One fall day, I see you quieter than usual. I approach and ask you what is wrong. My strong, loving, silly boy seems so distant to me. I just wanted to know what is troubling you, so I ask again. I ask you to look into my eyes, and I say “Caleb, Mommy loves you. Please, talk to mommy.” You look at me and your eyes begin to swell. Then I repeat, “Caleb, Mommy loves you. Please talk to me. What is wrong?” Tears burst from your sweet and innocent face and you say, “Mommy, you love me?”  Now, I am crying and a million thoughts flow through my head. How can you ask me that? Why would he feel this way? Where did I go wrong? I hold you tightly and gently turn your  head to face me and say, “Caleb, baby, of course I love you. Of course, Mommy loves you.”

He goes on to explain how he wishes he were sick, and he got to do special things, and I just felt so lost. I felt like all this time he has been excelling, he has been so talkative and happy, I missed it. I failed him. It is then I had to set aside time to explain the differences between him and his brother. It was then at the tender age of six, I thought I was doing all I could to protect Christian I let Caleb slip through the crack. Afterwards, we talked and talked some more. I let him know he does not have to apologize for his feelings, but he can always come to me or his father and let us know. We will do our best to answer any questions and clear up any uncertainty.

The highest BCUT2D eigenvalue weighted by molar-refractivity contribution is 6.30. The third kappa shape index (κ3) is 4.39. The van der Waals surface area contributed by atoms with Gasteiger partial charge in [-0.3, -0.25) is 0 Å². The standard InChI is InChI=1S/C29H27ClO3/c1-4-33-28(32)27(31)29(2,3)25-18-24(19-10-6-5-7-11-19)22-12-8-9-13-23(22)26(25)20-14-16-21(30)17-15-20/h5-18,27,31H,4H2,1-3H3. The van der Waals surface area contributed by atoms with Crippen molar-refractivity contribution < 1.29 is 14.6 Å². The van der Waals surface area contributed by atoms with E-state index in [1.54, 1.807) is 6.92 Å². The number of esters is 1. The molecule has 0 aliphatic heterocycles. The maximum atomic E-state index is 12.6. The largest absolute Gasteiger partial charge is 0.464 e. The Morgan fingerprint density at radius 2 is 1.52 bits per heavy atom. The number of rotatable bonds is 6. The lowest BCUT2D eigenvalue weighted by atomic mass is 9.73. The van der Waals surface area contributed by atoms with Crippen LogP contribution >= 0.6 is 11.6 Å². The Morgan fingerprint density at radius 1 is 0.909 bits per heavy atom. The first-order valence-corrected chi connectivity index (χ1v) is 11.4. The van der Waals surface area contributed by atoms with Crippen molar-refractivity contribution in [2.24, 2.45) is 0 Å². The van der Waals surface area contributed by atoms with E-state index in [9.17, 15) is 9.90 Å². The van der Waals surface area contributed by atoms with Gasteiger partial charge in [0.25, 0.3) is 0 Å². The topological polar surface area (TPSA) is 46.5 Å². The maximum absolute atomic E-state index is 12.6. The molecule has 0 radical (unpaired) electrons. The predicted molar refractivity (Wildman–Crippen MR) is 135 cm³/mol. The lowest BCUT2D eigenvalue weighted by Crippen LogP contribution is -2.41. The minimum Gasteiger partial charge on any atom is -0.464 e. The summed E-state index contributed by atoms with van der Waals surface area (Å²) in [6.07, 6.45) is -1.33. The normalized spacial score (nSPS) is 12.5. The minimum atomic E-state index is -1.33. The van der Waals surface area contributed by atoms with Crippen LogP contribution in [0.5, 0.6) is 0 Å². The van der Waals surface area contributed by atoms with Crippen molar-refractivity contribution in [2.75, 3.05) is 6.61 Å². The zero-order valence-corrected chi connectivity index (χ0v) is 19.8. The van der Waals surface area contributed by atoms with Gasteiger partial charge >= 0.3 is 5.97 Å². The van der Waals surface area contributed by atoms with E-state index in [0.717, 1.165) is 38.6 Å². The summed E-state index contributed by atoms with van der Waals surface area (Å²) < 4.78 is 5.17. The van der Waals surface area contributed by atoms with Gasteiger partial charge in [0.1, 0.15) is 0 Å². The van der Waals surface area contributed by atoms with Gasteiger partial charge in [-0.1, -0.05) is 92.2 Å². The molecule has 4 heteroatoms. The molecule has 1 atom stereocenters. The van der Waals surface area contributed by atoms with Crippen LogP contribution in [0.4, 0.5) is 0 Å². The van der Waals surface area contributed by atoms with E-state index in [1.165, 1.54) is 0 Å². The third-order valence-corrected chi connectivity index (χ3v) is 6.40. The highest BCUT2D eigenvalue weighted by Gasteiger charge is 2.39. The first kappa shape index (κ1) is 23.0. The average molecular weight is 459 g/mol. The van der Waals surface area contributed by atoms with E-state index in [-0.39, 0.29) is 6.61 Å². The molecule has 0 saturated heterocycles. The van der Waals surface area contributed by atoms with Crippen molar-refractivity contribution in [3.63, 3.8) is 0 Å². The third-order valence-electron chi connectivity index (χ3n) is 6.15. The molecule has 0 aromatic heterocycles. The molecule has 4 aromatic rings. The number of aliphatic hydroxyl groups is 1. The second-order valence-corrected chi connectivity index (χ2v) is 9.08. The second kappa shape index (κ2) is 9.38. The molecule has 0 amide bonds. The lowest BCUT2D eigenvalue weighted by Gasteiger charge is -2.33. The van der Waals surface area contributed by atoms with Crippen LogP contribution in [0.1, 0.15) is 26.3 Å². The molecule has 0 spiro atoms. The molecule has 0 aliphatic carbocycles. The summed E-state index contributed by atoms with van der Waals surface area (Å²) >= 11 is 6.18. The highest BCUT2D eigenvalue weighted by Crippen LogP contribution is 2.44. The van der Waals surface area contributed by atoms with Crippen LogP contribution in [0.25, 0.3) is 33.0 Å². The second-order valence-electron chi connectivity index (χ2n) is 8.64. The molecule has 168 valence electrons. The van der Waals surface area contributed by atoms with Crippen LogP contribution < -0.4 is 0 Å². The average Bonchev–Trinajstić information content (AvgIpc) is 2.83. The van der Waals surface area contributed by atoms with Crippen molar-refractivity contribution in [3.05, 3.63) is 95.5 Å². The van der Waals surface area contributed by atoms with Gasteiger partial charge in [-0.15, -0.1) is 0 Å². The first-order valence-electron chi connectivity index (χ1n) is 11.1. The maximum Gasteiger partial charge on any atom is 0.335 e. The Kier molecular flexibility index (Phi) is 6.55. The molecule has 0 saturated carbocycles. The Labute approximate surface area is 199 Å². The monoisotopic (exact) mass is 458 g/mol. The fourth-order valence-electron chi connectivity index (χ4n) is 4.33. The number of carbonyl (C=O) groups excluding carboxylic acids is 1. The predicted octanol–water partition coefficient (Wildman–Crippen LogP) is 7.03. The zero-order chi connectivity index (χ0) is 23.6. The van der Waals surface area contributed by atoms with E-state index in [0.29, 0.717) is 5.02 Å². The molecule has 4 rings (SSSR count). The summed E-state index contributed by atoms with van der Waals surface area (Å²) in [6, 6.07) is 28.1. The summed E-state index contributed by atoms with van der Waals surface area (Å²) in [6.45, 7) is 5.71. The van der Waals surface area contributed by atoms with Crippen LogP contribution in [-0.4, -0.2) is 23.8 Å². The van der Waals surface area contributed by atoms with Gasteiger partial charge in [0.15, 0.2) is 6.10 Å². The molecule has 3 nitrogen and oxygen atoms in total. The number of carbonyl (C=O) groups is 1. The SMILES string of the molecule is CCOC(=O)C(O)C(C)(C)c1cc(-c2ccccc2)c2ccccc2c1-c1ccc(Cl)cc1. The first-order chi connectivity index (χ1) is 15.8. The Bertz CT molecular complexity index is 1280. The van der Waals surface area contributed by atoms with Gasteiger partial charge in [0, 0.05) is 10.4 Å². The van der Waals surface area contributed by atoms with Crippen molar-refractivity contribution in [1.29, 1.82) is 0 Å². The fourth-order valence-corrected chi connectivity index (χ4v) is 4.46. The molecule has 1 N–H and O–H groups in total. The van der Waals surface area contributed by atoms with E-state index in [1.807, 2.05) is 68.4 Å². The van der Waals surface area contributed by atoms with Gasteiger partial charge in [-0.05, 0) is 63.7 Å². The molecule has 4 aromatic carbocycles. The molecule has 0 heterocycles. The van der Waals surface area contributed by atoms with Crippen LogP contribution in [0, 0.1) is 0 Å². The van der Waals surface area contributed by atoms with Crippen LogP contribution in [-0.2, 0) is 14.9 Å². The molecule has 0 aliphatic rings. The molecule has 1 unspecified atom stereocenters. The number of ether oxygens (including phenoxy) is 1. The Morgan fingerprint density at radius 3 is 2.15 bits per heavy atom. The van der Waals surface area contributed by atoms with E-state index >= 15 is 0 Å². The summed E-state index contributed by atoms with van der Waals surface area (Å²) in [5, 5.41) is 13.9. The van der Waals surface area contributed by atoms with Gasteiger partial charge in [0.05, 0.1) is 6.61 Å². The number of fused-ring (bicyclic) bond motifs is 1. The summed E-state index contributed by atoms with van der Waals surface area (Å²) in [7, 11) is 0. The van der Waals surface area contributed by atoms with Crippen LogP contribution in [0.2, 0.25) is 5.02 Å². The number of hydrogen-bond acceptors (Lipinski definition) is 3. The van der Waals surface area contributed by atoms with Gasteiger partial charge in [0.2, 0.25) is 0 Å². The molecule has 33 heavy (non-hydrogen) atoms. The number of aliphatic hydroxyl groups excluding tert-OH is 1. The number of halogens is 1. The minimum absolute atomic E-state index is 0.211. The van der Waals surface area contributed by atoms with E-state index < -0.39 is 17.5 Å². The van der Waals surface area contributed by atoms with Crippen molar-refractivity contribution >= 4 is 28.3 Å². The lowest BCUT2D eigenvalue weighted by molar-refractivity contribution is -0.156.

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Caleb is an extraordinary child with a special brother. Caleb is a special brother to his special brother! They are now eleven and nine, respectively, and although they fight, argue, and nitpick. Caleb no longer wants to be his brother; he wants to be there for his brother.

He has moments he does not understand why Christian has to do things a certain way, for example, there is only one seat at the dinner table he sits at. He will not eat from another seat, so one evening Caleb made it the topic of conversation. Caleb asked, “Mommy, why does Christian get an assigned seat at the table? Why can’t anyone else sit there or he gets mad?” My response was, “Caleb would you like to pick your own special seat at the table?” “Yes! Yes! Mommy, I want my own,” he replied.  I was happy to do it. It was simple and I took the time to listen to his requests.